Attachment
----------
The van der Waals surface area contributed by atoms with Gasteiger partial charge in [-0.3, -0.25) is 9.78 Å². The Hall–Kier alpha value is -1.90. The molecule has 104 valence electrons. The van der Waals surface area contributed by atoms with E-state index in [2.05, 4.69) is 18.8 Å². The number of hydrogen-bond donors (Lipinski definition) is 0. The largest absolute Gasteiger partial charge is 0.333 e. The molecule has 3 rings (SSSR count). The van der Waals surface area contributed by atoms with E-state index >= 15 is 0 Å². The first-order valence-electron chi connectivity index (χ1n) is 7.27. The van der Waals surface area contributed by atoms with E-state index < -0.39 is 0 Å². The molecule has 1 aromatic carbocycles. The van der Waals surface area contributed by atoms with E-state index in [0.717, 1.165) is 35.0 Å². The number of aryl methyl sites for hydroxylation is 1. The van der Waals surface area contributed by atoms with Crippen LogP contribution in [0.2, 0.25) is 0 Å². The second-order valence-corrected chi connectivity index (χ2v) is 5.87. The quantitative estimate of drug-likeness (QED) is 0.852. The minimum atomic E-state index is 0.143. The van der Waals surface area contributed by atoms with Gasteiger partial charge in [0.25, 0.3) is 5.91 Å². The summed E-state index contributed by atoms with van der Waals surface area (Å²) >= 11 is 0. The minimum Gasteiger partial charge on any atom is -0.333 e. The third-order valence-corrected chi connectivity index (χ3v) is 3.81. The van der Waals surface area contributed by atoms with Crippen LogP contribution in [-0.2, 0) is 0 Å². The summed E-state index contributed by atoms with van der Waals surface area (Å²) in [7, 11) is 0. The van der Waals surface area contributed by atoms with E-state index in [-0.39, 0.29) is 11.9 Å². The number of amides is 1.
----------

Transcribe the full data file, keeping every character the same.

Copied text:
The van der Waals surface area contributed by atoms with Gasteiger partial charge in [-0.3, -0.25) is 9.78 Å². The Hall–Kier alpha value is -1.90. The molecule has 104 valence electrons. The van der Waals surface area contributed by atoms with E-state index in [2.05, 4.69) is 18.8 Å². The number of hydrogen-bond donors (Lipinski definition) is 0. The largest absolute Gasteiger partial charge is 0.333 e. The molecule has 3 rings (SSSR count). The van der Waals surface area contributed by atoms with E-state index >= 15 is 0 Å². The first-order valence-electron chi connectivity index (χ1n) is 7.27. The van der Waals surface area contributed by atoms with E-state index < -0.39 is 0 Å². The molecule has 1 aromatic carbocycles. The van der Waals surface area contributed by atoms with E-state index in [0.717, 1.165) is 35.0 Å². The number of aryl methyl sites for hydroxylation is 1. The van der Waals surface area contributed by atoms with Crippen LogP contribution in [0.2, 0.25) is 0 Å². The second-order valence-corrected chi connectivity index (χ2v) is 5.87. The quantitative estimate of drug-likeness (QED) is 0.852. The minimum atomic E-state index is 0.143. The van der Waals surface area contributed by atoms with Gasteiger partial charge in [0.25, 0.3) is 5.91 Å². The summed E-state index contributed by atoms with van der Waals surface area (Å²) >= 11 is 0. The minimum Gasteiger partial charge on any atom is -0.333 e. The third-order valence-corrected chi connectivity index (χ3v) is 3.81. The van der Waals surface area contributed by atoms with Crippen LogP contribution in [-0.2, 0) is 0 Å². The summed E-state index contributed by atoms with van der Waals surface area (Å²) in [7, 11) is 0. The van der Waals surface area contributed by atoms with E-state index in [-0.39, 0.29) is 11.9 Å². The number of amides is 1.